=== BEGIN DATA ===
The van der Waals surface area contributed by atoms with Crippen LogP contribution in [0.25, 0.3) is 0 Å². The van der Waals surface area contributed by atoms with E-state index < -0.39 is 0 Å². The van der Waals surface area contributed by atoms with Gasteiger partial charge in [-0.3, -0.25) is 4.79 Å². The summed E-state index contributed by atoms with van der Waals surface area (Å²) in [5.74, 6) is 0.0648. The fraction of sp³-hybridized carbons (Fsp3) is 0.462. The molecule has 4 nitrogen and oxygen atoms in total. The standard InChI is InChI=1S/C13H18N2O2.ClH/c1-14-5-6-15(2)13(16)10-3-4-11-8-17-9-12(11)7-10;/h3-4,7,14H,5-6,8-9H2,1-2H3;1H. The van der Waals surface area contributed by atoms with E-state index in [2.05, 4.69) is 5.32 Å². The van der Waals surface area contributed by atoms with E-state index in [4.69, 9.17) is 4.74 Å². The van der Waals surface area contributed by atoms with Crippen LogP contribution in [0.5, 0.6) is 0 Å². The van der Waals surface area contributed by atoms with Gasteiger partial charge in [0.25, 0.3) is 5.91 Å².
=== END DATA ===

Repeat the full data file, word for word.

The van der Waals surface area contributed by atoms with Crippen LogP contribution in [0.25, 0.3) is 0 Å². The van der Waals surface area contributed by atoms with E-state index < -0.39 is 0 Å². The van der Waals surface area contributed by atoms with Gasteiger partial charge in [-0.3, -0.25) is 4.79 Å². The summed E-state index contributed by atoms with van der Waals surface area (Å²) in [5.74, 6) is 0.0648. The fraction of sp³-hybridized carbons (Fsp3) is 0.462. The molecule has 4 nitrogen and oxygen atoms in total. The standard InChI is InChI=1S/C13H18N2O2.ClH/c1-14-5-6-15(2)13(16)10-3-4-11-8-17-9-12(11)7-10;/h3-4,7,14H,5-6,8-9H2,1-2H3;1H. The van der Waals surface area contributed by atoms with E-state index in [2.05, 4.69) is 5.32 Å². The van der Waals surface area contributed by atoms with E-state index in [4.69, 9.17) is 4.74 Å². The van der Waals surface area contributed by atoms with Crippen LogP contribution in [0.5, 0.6) is 0 Å². The van der Waals surface area contributed by atoms with Gasteiger partial charge in [0.25, 0.3) is 5.91 Å².